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初学者爱上英语听力文摘 伟人传记02:我如何能热爱一个憎恨我的民族(mp3+中英)

来源:慢速英语   时间:1970-01-01 08:00:00

How Could I Love a Race of People Who Hated Me

我如何能热爱一个憎恨我的民族

There was a pretty strict system of segregation in Atlanta. For a long, long time I could not go swimming, until there was a Negro YMCA. A Negro child in Atlanta could not go to any public park. I could not go to the so-called white schools. In many of the stores downtown, I couldn't go to a lunch counter to buy a hamburger or a cup of coffee. I could not attend any of the theaters. There were one or two Negro theaters, but they didn’t get any of the main pictures. If they did get them, they got them two or three years later.

亚特兰大拥有相当严格的种族隔离制度。很长很长一段时间我都不能去游泳,直到一个黑人基督教青年会建成。在亚特兰大,黑人孩子不能去任何公共的公园,不能去所谓的白人学校,在市中心的许多商店里不能去午餐柜台买汉堡或一杯咖啡,不能去任何剧院观看演出。虽然那里有一两个黑人剧院,但他们拿不到任何重大影片的胶片,即使拿到了,那也是影片公映后两到三年的事了。

I had grown up abhorring not only segregation but also the oppressive and barbarous acts that grew out of it. I had seen police brutality with my own eyes, and watched Negroes receive the most tragic injustice in the courts. I can remember the organization known as the Ku Klux Klan. It stands out white supremacy, and it was an organization that in those days even used violent methods to preserve segregation and to keep the Negro in his place, so to speak. I remember seeing the Klan actually beat a Negro.I had passed spots where Negroes had been savagely lynched. All of these things did something to my growing personality.

在成长过程中,我不仅憎恶种族隔离,而且对于由此造成的压迫和野蛮行为深恶痛绝。我曾亲眼看到警察的暴行,目睹黑人在法庭上遭受最为悲惨的不公正待遇。我还记得一个叫做三K党的组织,它坚持白人至上主义。可以这么说,在那些曰子里,这个组织为了保持隔离制度,为了让黑人待在自己的地方,甚至采用暴力的手段。我仍然记得见过三K党鞭打一个黑人,我还到过黑人被滥用野蛮私刑的地方。所有这些事情对我人格的养成都起到了一定的作用。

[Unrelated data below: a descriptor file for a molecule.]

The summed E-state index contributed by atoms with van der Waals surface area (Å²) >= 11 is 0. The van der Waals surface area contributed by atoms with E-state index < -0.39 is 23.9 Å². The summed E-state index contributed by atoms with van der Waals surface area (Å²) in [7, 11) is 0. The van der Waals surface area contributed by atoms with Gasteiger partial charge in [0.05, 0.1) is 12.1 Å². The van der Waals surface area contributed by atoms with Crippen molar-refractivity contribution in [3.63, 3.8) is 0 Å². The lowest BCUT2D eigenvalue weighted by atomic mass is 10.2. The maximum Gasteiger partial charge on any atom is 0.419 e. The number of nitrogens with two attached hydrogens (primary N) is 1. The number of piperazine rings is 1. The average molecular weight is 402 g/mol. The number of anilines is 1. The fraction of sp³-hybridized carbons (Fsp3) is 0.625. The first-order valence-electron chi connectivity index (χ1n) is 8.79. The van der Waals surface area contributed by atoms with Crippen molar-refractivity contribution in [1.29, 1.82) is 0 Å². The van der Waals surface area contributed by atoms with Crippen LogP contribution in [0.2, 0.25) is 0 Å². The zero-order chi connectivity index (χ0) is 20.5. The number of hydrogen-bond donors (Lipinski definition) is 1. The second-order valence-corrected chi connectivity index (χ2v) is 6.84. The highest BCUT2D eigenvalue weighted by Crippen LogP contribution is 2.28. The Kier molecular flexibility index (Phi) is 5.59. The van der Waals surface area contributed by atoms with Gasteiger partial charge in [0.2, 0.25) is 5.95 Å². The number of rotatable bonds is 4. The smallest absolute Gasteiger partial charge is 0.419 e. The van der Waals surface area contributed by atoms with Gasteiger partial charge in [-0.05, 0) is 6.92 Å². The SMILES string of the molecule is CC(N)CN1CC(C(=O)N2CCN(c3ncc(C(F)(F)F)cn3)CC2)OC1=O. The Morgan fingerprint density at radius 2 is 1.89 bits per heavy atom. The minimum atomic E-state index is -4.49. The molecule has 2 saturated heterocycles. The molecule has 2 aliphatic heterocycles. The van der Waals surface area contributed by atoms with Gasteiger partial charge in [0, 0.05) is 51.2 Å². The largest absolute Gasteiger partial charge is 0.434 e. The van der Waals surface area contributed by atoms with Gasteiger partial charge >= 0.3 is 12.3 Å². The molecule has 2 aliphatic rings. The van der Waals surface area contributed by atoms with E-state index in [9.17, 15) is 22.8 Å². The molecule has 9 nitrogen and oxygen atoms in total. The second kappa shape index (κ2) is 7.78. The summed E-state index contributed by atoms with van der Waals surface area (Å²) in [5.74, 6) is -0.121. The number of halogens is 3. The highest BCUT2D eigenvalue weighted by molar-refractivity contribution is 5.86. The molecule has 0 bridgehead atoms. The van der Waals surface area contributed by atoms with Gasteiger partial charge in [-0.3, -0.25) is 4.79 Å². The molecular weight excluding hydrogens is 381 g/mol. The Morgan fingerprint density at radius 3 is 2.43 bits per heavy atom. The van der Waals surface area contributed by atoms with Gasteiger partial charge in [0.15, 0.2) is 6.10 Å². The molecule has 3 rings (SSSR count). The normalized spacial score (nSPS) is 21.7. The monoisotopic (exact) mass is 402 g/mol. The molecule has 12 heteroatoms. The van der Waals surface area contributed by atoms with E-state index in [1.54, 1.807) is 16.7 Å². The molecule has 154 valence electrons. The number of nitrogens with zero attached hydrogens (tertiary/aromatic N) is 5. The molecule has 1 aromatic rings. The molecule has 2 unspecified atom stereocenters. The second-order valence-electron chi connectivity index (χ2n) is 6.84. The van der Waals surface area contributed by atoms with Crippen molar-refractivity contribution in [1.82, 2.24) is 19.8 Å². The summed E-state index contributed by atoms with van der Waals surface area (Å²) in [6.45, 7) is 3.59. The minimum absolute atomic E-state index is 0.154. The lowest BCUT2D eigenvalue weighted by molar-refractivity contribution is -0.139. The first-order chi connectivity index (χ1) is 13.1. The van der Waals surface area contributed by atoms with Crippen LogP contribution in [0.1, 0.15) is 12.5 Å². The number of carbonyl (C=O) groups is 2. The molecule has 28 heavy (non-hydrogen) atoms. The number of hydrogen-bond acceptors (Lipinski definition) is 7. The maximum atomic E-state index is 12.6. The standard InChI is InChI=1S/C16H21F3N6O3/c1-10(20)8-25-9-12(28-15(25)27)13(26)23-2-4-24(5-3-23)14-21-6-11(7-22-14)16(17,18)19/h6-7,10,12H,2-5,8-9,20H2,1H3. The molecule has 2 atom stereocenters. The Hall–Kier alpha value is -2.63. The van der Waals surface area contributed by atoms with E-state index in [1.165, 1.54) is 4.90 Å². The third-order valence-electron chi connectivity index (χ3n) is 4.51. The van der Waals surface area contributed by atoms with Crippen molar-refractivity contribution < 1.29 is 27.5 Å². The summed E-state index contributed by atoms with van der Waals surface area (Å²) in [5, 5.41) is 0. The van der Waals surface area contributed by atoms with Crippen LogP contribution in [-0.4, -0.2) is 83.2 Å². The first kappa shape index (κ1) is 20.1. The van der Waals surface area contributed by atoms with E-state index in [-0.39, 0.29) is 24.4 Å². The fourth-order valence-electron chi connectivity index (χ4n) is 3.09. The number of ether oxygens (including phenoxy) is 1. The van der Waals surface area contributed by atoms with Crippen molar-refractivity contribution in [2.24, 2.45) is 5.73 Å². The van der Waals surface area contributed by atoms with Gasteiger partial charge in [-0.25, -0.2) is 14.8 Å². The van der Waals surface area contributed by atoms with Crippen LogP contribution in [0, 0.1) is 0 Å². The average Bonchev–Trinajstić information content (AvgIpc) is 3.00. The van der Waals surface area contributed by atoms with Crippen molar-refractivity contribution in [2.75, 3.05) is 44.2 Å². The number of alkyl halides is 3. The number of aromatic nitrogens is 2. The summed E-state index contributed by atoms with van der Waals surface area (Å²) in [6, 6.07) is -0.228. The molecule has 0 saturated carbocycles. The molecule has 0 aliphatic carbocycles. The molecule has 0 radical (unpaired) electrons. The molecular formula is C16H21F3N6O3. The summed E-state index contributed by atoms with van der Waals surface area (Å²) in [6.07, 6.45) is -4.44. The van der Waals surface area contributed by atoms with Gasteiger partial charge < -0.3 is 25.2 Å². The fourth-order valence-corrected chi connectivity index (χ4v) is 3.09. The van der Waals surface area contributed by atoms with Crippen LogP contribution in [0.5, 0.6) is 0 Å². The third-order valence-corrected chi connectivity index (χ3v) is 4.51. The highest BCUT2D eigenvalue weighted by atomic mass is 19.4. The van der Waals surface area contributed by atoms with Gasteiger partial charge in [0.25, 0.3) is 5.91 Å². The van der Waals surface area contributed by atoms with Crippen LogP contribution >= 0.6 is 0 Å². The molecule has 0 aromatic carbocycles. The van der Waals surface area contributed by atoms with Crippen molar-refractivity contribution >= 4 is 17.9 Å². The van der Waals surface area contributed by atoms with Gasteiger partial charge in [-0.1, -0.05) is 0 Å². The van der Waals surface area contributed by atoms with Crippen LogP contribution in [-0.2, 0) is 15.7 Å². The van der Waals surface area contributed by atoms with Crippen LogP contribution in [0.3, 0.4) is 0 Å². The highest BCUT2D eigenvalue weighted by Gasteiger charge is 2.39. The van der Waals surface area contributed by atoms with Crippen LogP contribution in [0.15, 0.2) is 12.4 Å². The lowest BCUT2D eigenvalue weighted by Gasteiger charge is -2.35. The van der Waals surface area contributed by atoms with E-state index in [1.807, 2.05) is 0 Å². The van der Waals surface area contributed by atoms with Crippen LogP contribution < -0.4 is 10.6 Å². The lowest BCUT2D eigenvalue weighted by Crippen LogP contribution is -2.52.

In my late childhood and early adolescence, two incidents happened that had a tremendous effect on my development. The first was the first empty seats at the front of the store. A young white clerk came up and murmured politely:

在我的童年末期和少年早期发生了两件事情,对我的成长产生了巨大的影响。第一件事发生在商店里,和店前的几个空座位有关。一个年轻的白人店员走过来,礼貌地低声说:

“I’ll be happy to wait on you if you’ll just move to those seats in the rear.”

“如果你挪到后面的座位上,我会很乐意为你服务。”

Dad immediately retorted, “There’s nothing wrong with these seats. We're quite comfortable here.”

爸爸立即反驳道:“坐这些座位有什么不对。我们在这儿很舒服。”

“Sorry,” said the clerk, “but you'll have to move.”

“对不起,”职员说,“但你必须得移开。”

“We'll either buy shoes sitting here,” my father retorted, “or we won’t buy shoes at all.”

“我们要么坐在这儿买鞋,”我爸爸回答说:“要么什么也不买。”

Whereupon he took me by the hand and walked out of the store. This was the first time I had seen Dad so furious. That experience revealed to me at a very early age that my father had not adjusted to the system, and he played a great part in shaping my conscience. I still remember walking down the street beside him as he muttered, “I don’t care how long I have to live with this system, I will never accept it.”

于是他拉着我的手,走出了商店。这是我第一次看到爸爸如此愤怒。那次经历让年少的我认识到父亲并不适应这种制度,他对我善恶观念的形成发挥了至关重要的作用。我现在依然还记得我和他并排走在街上,他喃喃地说:“我不在乎我还要在这种制度下生活多久,我永远都不会接受它。”

And he never has. I remember riding with him another day when he accidently drove past a stop sign. A policeman pulled up to the car and said:

而且,他也从未接受过。记得还有一次和他开车外出,他不小心开过了一个停车的标志。一个警察把车开到我们旁边,说道:

“All right, boy, pull over and let me see your license.”

“好吧,孩子,靠边停车,让我看看你的驾照。”

My father instantly retorted: “Let me make it clear to you that you aren't talking to a boy. If you persist in referring to me as boy, I will be forced to act as if I don’t hear a word you are saying.”

我父亲立即反驳道:“让我清楚地告诉你,你并不是在和一个孩子讲话。如果你坚持说我是个孩子,我将不得不对你的话充耳不闻。”

The policeman was so shocked in hearing a Negro talk to him so forthrightly that he didn't quite know how to respond. He nervously wrote the ticket and left the scene as quickly as possible.

警察听到一个黑人和他说话如此直率,大吃一惊,一时真不知该如何回应才好。他紧张地写下罚单,尽快离开了现场。

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